It makes me sad to think of how most of my daily childhood treasures have probably ended up in a trash heap somewhere. Well, I’m not the only sad one; think of the Toy Story franchise. But it’s sad nonetheless. Whatever happened, for instance, to my Communist Barbie? Someone had to play Miss U.S.S.R. in our makeshift Miss Universe pageants in the basement playroom. So I cut off her matted blonde hair into a spiky do, and Barbie became a breadline-hardened Brigitte Nielsen that always came second to Miss U.S.A. I can pretend she’s keeping other similarly-shorn, well-loved Barbies, Kens, and Skippers company in a cozy daycare somewhere, but, more likely, no claw ever could save her from the fires that awaited.
As you can tell by my lack of respect for Barbie’s golden locks, I didn’t have the most girly of girlhoods. I slept in a yellow bedroom, and wore red and gold Danskin playsets to nursery school, or plaid kilts. My mother didn’t care much for pink, or princesses, which is fair enough. She also wasn’t that sentimental about things, nor did she ever imagine that these toys that she eventually tossed had hearts and feelings of their own. A wise lesson for a harsh world. I tried to take that lesson on, but I still can’t ever throw out a piece of paper with my mother’s handwriting on it, no matter how many school worksheets of mine would have been recycled, if recycling had been a thing when I was in school.
Now, as I fill acid-free boxes upon boxes with my son’s kindergarten scribbles, I realize I have to relegate some to the great recycling bin in the sky, if I don’t want to appear on an episode of Hoarders. And I understand my mother’s drive to declutter; I can hardly see clear to the end of a day if I need to wade past piles of kid stuff to get there.
So the best drawings get kept, and the coloring sheets and letter practice go. I wonder which of my boys’ possessions will still be here when we are all older? I have a few ideas (a scruffy teddy bear, a huge bin of Legos no one will ever make sense of again, a tattered copy of Captain Underpants).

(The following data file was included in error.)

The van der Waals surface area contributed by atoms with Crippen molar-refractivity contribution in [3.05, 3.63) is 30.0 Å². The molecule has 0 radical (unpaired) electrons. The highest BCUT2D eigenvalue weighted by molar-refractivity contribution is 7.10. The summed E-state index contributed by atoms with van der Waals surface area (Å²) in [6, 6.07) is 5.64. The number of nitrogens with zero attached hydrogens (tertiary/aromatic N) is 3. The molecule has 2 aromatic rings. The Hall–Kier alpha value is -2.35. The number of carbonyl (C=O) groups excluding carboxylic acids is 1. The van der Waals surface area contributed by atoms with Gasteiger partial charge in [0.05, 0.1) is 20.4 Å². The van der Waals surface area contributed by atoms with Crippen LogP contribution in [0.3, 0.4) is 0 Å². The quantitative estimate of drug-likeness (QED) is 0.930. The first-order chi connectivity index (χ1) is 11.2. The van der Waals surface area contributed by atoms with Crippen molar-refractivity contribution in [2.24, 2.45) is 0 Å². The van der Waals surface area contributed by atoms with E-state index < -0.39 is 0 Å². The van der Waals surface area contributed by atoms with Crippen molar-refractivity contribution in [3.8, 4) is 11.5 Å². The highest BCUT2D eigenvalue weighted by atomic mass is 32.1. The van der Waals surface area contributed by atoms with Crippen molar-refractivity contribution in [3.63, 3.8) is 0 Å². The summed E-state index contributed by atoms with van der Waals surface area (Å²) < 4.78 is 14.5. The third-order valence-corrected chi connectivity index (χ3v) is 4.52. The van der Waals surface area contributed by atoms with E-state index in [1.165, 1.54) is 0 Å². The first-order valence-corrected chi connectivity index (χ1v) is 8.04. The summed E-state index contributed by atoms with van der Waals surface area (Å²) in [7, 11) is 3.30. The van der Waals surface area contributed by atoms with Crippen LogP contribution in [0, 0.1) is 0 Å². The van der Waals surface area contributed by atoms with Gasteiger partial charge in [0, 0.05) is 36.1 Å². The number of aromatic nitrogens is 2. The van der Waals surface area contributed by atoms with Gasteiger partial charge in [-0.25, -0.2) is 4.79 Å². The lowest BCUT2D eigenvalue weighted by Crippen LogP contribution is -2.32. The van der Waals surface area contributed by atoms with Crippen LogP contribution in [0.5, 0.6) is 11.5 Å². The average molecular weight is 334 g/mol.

My two boys like to get fawning attention by kissing the odd baby doll, and cruise each other toward bruisin’s in a doll stroller I bought them, but they are really not interested in inheriting mine. Though Communist Barbie got tossed just as the Berlin Wall came down, my childhood baby doll Zelda is still around, and she’s found a new home: with my sister’s daughter, one-year-old Zoe. It was meant to be! The two Z’s, Zelda and Zoe, zestily zipping together to Zanzibar, or Zagreb, or somewhere. New Zealand.
My parents gave me Zelda when I was a baby. She wasn’t fluffy, or pink: she had a hard plastic head and arms, yellow hay-like hair, and a red and white dress. And I schlepped her around the house dutifully like many a baby would. And now, Zoe sweetly does the same. Zoe and Zelda.
I asked my mother why she named my doll Zelda. Surely that name wasn’t on the box. I though maybe because she wasn’t the daintiest of baby dolls, or looked slightly witch-like, that the name fit. It was too soon to name her after The Legend of Zelda, the videogame, so that wasn’t it.
“We decided that we were going to start at the end of the alphabet,” my mom said. “So I thought of Zelda. There was that girl, Zelda, on Dobie Gillis, I think I got the name from her. Zelda was always the smarty-pants in the gang.” My only other association with the early 1960’s TV show, The Many Loves of Dobie Gillis, is that Gilligan was on it, as the beatnik Maynard G. Krebs. But the show was cancelled long before I was born. Long, I repeat, before.
I appreciate that my mom chose to name my doll after a “smarty-pants,” and not some gooey, helpless, princess type. Thanks to Zelda, and my mother, I consider myself a smarty-pants to this day. It’s not a bad way to be. Because Wikipedia was invented for such smarty-pants who need answers fast, I decided to look up what happened to the original Zelda, the actress Sheila Kuehl.
It turns out she went to Harvard Law School and became the first openly gay person elected to the California legislature! Way to carry the flag for the smarty-pants of the world, Sheila Kuehl!
I am glad that my Zelda, saved from the fire, is now with my little Zoe. And hopefully, starting with Zelda and her raggedy endurance, I can pass onto Zoe all the things I learned since the doll was my own: to start with the back of the alphabet, go your own way, be a smarty-pants, and take care of what’s important, what’s your own. Especially, future Zoe, your poor old aunt. Will you take future me to the library and the diner when my future sons have forgotten to call? Please, future Zoe?
[This post was written for the WordPress Daily Prompt: Prized Possessions. Question: Describe an item you were incredibly attached to as a child. What became of it?]